Magical and atmospheric: Wintersong by S. Jae-Jones (Book Review) #Fantasy #Wintersong #Goblins

Wintersong by S. Jae-Jones book cover

GIFTED / Today I want to talk about a book I should have read long time ago. I finally gave it a try and I really liked it, so now I feel bad for not picking it sooner.
Wintersong is young adult fantasy that was published by St. Martin’s Press on February 7th 2017. It has 436 pages.
I received an eARC via Netgalley in an exchange for an honest review.


About the book:

FROM GOODREADS / The last night of the year. Now the days of winter begin and the Goblin King rides abroad, searching for his bride….

All her life, Liesl has heard tales of the beautiful, dangerous Goblin King. They’ve enraptured her mind and spirit and inspired her musical compositions. Now eighteen and helping to run her family’s inn, Liesel can’t help but feel that her musical dreams and childhood fantasies are slipping away.

But when her own sister is taken by the Goblin King, Liesl has no choice but to journey to the Underground to save her. Drawn to the strange, captivating world she finds–and the mysterious man who rules it–she soon faces an impossible decision. With time and the old laws working against her, Liesl must discover who she truly is before her fate is sealed.

Dark, romantic, and powerful, Wintersong will sweep you away into a world you won’t soon forget.



Wintersong was on my tbr for the longest time, and I honestly don’t even have any good excuse why I didn’t read it sooner.
Now when I finally picked it up, I know how much I was missing out.

This is fantasy novel that can be categorized as young adult as well as new adult, since the main character is 18 years old, and there are some steamy scenes between pages.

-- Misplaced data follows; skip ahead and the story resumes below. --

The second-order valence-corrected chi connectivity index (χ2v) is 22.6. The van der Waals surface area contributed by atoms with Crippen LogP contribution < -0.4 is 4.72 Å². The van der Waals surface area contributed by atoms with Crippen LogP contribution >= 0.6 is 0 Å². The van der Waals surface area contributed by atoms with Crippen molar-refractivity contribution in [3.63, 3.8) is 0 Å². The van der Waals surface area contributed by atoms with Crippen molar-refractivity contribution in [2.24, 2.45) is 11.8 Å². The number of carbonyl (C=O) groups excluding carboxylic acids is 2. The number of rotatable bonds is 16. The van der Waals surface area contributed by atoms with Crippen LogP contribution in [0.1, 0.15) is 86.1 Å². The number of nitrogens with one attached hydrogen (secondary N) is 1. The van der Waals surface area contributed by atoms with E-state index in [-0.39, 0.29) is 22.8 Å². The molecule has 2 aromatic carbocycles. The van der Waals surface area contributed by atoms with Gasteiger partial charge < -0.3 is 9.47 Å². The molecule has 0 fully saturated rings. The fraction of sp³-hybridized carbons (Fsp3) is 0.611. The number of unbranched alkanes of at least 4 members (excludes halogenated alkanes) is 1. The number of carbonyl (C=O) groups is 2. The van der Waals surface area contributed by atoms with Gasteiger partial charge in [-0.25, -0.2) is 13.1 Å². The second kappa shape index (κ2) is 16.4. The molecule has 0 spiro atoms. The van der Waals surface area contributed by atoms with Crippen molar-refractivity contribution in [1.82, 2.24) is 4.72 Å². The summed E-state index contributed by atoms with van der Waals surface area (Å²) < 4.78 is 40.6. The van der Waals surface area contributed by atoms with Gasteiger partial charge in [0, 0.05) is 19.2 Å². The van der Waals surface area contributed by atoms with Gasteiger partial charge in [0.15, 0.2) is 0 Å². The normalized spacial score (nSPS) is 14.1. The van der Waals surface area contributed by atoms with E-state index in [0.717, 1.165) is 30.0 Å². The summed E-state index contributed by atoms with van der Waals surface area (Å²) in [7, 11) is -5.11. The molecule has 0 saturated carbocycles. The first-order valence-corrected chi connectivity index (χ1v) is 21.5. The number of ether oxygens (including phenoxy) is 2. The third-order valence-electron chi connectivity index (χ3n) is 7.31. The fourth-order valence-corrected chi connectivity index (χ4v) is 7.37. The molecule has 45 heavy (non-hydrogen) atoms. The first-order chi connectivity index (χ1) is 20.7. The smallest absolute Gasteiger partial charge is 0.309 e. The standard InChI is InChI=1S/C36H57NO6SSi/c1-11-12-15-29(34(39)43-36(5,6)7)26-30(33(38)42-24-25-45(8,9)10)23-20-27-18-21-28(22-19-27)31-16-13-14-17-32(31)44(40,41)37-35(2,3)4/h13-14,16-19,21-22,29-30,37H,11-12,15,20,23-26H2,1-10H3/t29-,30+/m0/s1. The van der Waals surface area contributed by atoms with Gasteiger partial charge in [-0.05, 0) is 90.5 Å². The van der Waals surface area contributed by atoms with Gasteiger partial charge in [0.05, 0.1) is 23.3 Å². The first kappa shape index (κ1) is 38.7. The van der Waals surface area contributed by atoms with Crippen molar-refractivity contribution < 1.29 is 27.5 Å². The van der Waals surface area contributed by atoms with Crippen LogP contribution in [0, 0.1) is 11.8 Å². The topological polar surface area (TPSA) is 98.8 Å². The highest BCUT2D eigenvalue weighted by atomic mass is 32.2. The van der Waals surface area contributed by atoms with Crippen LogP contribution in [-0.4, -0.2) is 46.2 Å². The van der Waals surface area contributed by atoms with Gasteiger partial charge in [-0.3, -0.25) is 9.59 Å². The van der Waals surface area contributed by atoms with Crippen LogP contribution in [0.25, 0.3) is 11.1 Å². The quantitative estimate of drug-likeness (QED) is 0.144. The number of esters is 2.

I kind of knew this novel would be of my interest, because it features goblins, and one of my favorite series, The Malediction Trilogy, is set in goblin’s underground. So I thought to myself, if this was half as good as Stolen Songbird it would be amazing.

I was right! Wintersong was magical and beautiful, just as I wanted it to be.

The book is written in first person, following Liesl’s POV.
I loved the writing style. The story reads as a fairy tale, which really brings the atmosphere.
However, I have to admit that because of it’s peculiar voice, it took me some time to get into the story.
Also, it took 25% for the plot to finally start to go somewhere.
One would assume that the first quarter of the story had the purpose to build the world, but in reality, this magical world is presented to us through the whole story, and I would even dare to say we get to know the world more the closer to the end.

I would call this an urban fantasy, even though the story is set in past time.

I think that the book was wrapped up really good and we got the closure, but also enough material for the next book in the series, Shadowsong, which I plan to read in December.

I really enjoyed reading Wintersong and I think readers who like to read about faeries and magical creatures would find themselves flying through it.